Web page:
7 of Faye Dunaway's most iconic outfits
From Bonnie Parker to Laura Mars, the Academy Award winner has played the fashion industry’s most beloved icons.
Photo via Everett Collection, by Jean-Claude Deutsch/Paris Match via Getty Images and Instagram
Much more than a Hollywood star, Faye Dunaway is an American icon. With a filmography that includes all-American, ultra-classics, the actress’ legacy has embedded itself in the American cultural consciousness, becoming an emblem not only of Golden-Age Hollywood but of the nation’s mythology, too. In Bonnie & Clyde, Faye gave voice to one of America’s most enduring love stories. With Eyes of Laura Mars, she launched the career of horror maestro — and national treasure — John Carpenter. Her turns in Chinatown, Network and the controversial Mommie Dearest are, in a word, legendary.
Beyond her impact on American cinema, Faye’s style, both on and off-screen, has shaped the course of fashion at home and abroad. Her polished Thomas Crown Affair costumes defined late-60s elegance in skirt suits, shift dresses and trench coats. And into the 21st century, the reverberations of Bonnie Parker’s iconic beret and neckerchief combo are still felt on the runways of Calvin Klein and Dior, among others. In celebration of Faye’s sartorial legacy, we take a look back at some of her most iconic outfits of all time.
On the Set of Bonnie & Clyde, 1966
In 1966, Faye Dunaway — then, a relatively unknown actress — won out against Hollywood stars including Jane Fonda and Natalie Wood to be cast in Arthur Penn’s true-crime drama Bonnie & Clyde. Faye’s turn as bank robber Bonnie Parker launched the actress to instant stardom, earning her her first Academy Award nomination and even cementing the actress as a style icon within the annals of fashion. Over half a century since the film’s release, Faye-as-Bonnie’s singular look — puffy berets, neckerchiefs, knitted T-shirts and pencil skirts — has influenced innumerable fashion editorials alongside seasonal collections from designers including Raf Simons at Calvin Klein and Maria Grazia Chiuri at Dior. Here, in Faye’s most iconic Bonnie & Clyde look, she wears just that: a yellow knitted vest with matching beret and tweed skirt.
Photographed by Jerry Schatzberg, 1968
Bonnie & Clyde made Faye a star and, as such, Bonnie’s signature look became synonymous with the up-and-coming star. From press shoots to the pages of fashion glossies, Faye donned modern, high-fashion iterations on Bonnie’s Depression-era outfitting. Here, Faye wears a sleek white trench and paisley neckerchief — topped with the requisite beret, of course — for a photocall shot by then-partner and photographer Jerry Schatzberg.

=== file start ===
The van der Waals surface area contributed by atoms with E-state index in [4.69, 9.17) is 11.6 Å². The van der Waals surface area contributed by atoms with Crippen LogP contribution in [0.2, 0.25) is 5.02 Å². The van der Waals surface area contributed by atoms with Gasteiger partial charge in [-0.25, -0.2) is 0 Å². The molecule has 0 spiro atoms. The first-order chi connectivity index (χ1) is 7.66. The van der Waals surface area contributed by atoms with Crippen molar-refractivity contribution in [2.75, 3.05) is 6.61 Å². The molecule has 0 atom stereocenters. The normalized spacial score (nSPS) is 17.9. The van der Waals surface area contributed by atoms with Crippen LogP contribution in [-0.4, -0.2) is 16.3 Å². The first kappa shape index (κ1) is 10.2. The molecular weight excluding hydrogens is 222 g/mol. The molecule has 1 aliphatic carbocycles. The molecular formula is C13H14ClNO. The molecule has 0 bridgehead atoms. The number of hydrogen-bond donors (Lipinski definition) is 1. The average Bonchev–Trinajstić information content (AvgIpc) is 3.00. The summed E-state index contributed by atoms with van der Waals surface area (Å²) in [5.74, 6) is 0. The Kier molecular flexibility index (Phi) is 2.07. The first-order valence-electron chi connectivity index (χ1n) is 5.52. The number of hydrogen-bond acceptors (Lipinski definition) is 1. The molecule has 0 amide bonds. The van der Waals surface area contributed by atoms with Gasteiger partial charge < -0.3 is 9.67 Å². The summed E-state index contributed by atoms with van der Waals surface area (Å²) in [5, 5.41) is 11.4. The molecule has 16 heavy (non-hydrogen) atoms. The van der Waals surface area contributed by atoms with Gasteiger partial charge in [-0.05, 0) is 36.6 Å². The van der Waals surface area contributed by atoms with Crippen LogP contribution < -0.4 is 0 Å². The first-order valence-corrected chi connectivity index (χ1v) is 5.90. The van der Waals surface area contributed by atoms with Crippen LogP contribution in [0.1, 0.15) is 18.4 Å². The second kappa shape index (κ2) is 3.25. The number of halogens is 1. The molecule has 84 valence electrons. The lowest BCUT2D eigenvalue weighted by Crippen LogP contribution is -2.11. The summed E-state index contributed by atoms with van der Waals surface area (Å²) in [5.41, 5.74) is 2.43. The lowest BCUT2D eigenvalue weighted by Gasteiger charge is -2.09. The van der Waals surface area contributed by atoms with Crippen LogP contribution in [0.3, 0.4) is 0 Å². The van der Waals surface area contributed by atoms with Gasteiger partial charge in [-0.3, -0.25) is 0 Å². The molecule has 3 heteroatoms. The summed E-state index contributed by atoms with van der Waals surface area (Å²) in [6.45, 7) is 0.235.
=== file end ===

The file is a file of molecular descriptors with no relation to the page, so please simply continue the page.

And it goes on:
At Bonnie & Clyde’s Paris premiere, 1968
To Bonnie & Clyde’s Paris premiere, Faye wore her haute-est “Bonnie” look ever: an ethereal feather-trimmed coat with snow-white beret, kiss-lock clutch and silver pumps.
At the Academy Awards, 1968
In 1968, Faye was nominated for Best Actress for her turn as the iconic Bonnie Parker. To the ceremony, the actress wore a fabulous ostrich feather-trimmed coat designed by Bonnie & Clyde costume designer Theadora Van Runkle, who was also nominated for her work on the movie, as well.
Photoshoot for The Thomas Crown Affair, 1968
Not even a year later, Faye followed up her Bonnie & Clyde success with hit heist film The Thomas Crown Affair. Appearing opposite Steve McQueen, the actress starred as the stylish Vicki Anderson, a straight-and-narrow insurance investigator who becomes involved with titular millionaire criminal Thomas Crown. As she did with Bonnie & Clyde, costumier Theadora Van Runkle made The Thomas Crown Affair a fashion hit, outfitting Faye’s Vicki in an array of covetable (and memorable) looks, including a chiffon trapeze dress, a pristine white skirt suit and this military-inspired 60s shift dress.
At the Beverly Hills Hotel, 1977
After two nominations (for Bonnie & Clyde and Chinatown), Faye won her first Academy Award for her turn in 1997 satire Network. Here, the morning after her big win, she sits poolside at the Beverly Hills Hotel wearing an ivory dressing gown — and the previous night’s heels. The now-iconic shot was captured by Faye’s then-boyfriend, Hollywood portraitist and fashion photographer Terry O’Neill.
In Eyes of Laura Mars, 1978
With a filmography chock full of ultra-stylish heroines, it’s no surprise that Faye was tapped to star in one of cinema’s greatest fashion thrillers. In 1978’s Eyes of Laura Mars, the actress stars as the titular Laura, a famous fashion photographer whose work is the subject of controversy for glorifying violence against women. Behind the camera, Laura’s looks are just as stylish as her subjects’: silky blouses, skinny scarves, loads of camel and, in one key scene, a flowing black cape. Over the decades, Laura Mars and its sleek 70s stylings have served as inspiration for many a tongue-in-cheek editorial and even a runway or two. All par for the course for a Faye Dunaway heroine.